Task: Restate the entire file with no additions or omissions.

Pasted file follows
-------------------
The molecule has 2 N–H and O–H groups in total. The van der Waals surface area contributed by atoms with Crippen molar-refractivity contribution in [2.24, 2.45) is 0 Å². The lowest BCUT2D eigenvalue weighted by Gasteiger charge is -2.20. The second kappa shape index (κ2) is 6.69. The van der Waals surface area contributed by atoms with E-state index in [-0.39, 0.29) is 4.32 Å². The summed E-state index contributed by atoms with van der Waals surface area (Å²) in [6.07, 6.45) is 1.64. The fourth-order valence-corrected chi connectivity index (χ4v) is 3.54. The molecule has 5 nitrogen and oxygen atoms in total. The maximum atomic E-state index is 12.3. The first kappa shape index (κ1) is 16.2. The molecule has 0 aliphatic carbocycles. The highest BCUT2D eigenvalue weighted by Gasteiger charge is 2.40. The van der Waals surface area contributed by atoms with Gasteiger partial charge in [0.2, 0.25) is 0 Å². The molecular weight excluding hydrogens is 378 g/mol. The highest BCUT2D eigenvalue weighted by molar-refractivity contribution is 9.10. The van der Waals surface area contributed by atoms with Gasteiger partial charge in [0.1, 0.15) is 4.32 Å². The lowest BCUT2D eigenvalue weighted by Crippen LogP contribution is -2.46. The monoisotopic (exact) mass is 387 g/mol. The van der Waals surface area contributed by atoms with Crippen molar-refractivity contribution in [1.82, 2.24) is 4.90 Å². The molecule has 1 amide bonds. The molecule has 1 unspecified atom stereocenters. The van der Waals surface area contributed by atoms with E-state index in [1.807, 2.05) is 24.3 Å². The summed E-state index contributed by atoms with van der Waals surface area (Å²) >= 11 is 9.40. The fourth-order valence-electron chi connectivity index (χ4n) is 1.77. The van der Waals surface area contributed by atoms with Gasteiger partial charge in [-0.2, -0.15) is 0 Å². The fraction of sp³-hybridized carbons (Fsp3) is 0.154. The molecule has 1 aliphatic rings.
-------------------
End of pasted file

The molecule has 2 N–H and O–H groups in total. The van der Waals surface area contributed by atoms with Crippen molar-refractivity contribution in [2.24, 2.45) is 0 Å². The lowest BCUT2D eigenvalue weighted by Gasteiger charge is -2.20. The second kappa shape index (κ2) is 6.69. The van der Waals surface area contributed by atoms with E-state index in [-0.39, 0.29) is 4.32 Å². The summed E-state index contributed by atoms with van der Waals surface area (Å²) in [6.07, 6.45) is 1.64. The fourth-order valence-corrected chi connectivity index (χ4v) is 3.54. The molecule has 5 nitrogen and oxygen atoms in total. The maximum atomic E-state index is 12.3. The first kappa shape index (κ1) is 16.2. The molecule has 0 aliphatic carbocycles. The highest BCUT2D eigenvalue weighted by Gasteiger charge is 2.40. The van der Waals surface area contributed by atoms with Gasteiger partial charge in [0.2, 0.25) is 0 Å². The molecular weight excluding hydrogens is 378 g/mol. The highest BCUT2D eigenvalue weighted by molar-refractivity contribution is 9.10. The van der Waals surface area contributed by atoms with Gasteiger partial charge in [0.1, 0.15) is 4.32 Å². The lowest BCUT2D eigenvalue weighted by Crippen LogP contribution is -2.46. The monoisotopic (exact) mass is 387 g/mol. The van der Waals surface area contributed by atoms with Crippen molar-refractivity contribution in [1.82, 2.24) is 4.90 Å². The molecule has 1 amide bonds. The molecule has 1 unspecified atom stereocenters. The van der Waals surface area contributed by atoms with E-state index in [1.807, 2.05) is 24.3 Å². The summed E-state index contributed by atoms with van der Waals surface area (Å²) >= 11 is 9.40. The fourth-order valence-electron chi connectivity index (χ4n) is 1.77. The van der Waals surface area contributed by atoms with Gasteiger partial charge in [-0.2, -0.15) is 0 Å². The fraction of sp³-hybridized carbons (Fsp3) is 0.154. The molecule has 1 aliphatic rings.